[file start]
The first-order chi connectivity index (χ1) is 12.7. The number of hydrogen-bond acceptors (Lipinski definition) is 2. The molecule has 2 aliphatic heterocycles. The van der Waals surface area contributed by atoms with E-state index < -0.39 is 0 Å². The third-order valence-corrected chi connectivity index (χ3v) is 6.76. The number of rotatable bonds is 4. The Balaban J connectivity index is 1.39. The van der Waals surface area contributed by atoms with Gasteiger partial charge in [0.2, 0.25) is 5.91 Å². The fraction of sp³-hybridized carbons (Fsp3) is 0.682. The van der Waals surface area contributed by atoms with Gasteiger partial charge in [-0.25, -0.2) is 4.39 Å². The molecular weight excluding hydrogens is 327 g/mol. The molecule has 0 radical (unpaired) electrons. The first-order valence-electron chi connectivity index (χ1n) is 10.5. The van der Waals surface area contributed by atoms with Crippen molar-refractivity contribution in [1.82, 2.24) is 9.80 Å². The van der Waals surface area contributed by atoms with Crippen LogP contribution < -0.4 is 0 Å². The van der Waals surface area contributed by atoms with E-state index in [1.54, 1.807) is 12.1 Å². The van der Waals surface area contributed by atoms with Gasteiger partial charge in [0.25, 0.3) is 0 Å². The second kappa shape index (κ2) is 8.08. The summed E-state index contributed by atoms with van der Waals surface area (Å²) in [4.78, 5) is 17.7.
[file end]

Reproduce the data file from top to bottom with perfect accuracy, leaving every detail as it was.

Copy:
The first-order chi connectivity index (χ1) is 12.7. The number of hydrogen-bond acceptors (Lipinski definition) is 2. The molecule has 2 aliphatic heterocycles. The van der Waals surface area contributed by atoms with E-state index < -0.39 is 0 Å². The third-order valence-corrected chi connectivity index (χ3v) is 6.76. The number of rotatable bonds is 4. The Balaban J connectivity index is 1.39. The van der Waals surface area contributed by atoms with Gasteiger partial charge in [0.2, 0.25) is 5.91 Å². The fraction of sp³-hybridized carbons (Fsp3) is 0.682. The van der Waals surface area contributed by atoms with Gasteiger partial charge in [-0.25, -0.2) is 4.39 Å². The molecular weight excluding hydrogens is 327 g/mol. The molecule has 0 radical (unpaired) electrons. The first-order valence-electron chi connectivity index (χ1n) is 10.5. The van der Waals surface area contributed by atoms with Crippen molar-refractivity contribution in [1.82, 2.24) is 9.80 Å². The van der Waals surface area contributed by atoms with Crippen LogP contribution < -0.4 is 0 Å². The van der Waals surface area contributed by atoms with E-state index in [1.54, 1.807) is 12.1 Å². The van der Waals surface area contributed by atoms with Gasteiger partial charge in [0.25, 0.3) is 0 Å². The second kappa shape index (κ2) is 8.08. The summed E-state index contributed by atoms with van der Waals surface area (Å²) in [4.78, 5) is 17.7.